Microsoft Corp. recently announced that it will buy $25 million to $100 million in additional customer support certificates for Novell SUSE Linux Enterprise software that Microsoft will, in turn, sell to its customers that want a mix of open source and proprietary software. The pact is an extension of the five-year interoperability agreement of November 2006, in which Microsoft agreed to sell $240 million of SUSE certificates in five years. (SUSE itself can be downloaded for free but customers must pay for patches and support.)
Microsoft’s SUSE certificate sales, in fact, have grown faster than expected, exceeding $157 million in the first 18 months. Novell, in turn, agreed to boost its investment in tools and customer training to help make the two systems more interoperable and user-friendly at the joint Microsoft/Novell research facility in Cambridge, Mass.
Justin Steinman, Novell’s director of product marketing for Linux and Open Source, said SUSE Linux core sales have continued to grow rapidly and the Microsoft certificate sales represent just another channel to get into the market.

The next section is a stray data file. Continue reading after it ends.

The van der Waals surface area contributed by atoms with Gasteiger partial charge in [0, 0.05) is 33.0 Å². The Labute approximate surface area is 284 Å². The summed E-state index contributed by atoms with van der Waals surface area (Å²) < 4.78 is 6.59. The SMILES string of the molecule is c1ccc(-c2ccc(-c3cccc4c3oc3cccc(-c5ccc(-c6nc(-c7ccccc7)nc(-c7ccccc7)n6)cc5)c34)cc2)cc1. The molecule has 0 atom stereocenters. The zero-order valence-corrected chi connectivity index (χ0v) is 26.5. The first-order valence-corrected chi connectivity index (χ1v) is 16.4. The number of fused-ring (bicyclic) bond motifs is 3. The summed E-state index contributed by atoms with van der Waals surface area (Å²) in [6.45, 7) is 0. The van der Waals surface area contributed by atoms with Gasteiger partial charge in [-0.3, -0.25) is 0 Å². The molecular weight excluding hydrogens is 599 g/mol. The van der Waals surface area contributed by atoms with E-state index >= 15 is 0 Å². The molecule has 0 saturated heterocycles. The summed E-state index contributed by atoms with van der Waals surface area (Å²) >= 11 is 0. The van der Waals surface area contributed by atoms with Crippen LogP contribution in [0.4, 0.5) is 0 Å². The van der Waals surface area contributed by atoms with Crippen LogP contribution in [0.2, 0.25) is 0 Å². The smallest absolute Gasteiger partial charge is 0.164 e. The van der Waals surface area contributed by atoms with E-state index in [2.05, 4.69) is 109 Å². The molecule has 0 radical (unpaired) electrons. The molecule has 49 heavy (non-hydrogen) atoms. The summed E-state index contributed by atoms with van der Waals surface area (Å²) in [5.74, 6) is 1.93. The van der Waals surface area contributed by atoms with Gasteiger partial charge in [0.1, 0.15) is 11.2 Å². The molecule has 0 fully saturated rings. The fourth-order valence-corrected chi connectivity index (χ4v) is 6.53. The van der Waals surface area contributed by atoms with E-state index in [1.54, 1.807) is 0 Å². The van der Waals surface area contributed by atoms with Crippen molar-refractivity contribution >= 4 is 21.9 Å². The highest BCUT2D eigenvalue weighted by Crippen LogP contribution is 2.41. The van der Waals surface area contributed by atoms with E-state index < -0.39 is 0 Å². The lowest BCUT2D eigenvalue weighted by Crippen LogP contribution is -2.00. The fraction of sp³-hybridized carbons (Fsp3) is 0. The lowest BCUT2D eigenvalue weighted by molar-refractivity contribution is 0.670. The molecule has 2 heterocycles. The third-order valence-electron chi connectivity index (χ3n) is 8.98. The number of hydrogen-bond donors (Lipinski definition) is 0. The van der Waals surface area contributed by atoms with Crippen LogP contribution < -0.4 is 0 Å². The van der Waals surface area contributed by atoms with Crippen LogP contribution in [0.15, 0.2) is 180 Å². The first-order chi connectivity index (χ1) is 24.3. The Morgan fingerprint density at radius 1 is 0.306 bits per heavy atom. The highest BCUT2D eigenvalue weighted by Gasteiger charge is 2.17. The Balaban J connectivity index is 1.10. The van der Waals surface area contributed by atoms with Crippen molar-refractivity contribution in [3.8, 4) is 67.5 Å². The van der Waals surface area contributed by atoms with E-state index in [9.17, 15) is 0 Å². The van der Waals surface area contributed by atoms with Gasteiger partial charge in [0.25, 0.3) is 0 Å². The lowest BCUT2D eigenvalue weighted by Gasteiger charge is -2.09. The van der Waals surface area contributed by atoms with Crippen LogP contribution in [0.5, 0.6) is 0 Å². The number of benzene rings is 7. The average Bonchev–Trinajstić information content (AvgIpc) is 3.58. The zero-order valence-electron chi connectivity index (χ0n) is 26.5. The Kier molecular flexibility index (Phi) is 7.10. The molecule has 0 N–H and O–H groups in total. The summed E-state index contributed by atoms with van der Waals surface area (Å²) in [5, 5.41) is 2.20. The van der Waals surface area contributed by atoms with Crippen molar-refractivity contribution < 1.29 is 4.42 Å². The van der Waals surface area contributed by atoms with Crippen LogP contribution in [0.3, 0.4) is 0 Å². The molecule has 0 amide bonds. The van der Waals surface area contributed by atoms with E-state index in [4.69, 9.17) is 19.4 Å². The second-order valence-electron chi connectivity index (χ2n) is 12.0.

Al Gillen, research vice president of system software with Framingham, Mass.-based International Data Corp., said that the extension is “positive for both companies” and reassures users that the pact “isn’t going to run out of gas” before its scheduled termination.“The market for nonsupported Linux is strong, and Microsoft is trying to penetrate that market with these certificates,” Gillen added. “Microsoft doesn’t want to compete against free Linux software, and by selling SUSE support certificates, Microsoft creates a level playing field.”
Although open source is touted as a lower-cost alternative to proprietary software, Gillen said the cost difference is insignificant when comparing the tab for acquisition and support over a five-year period.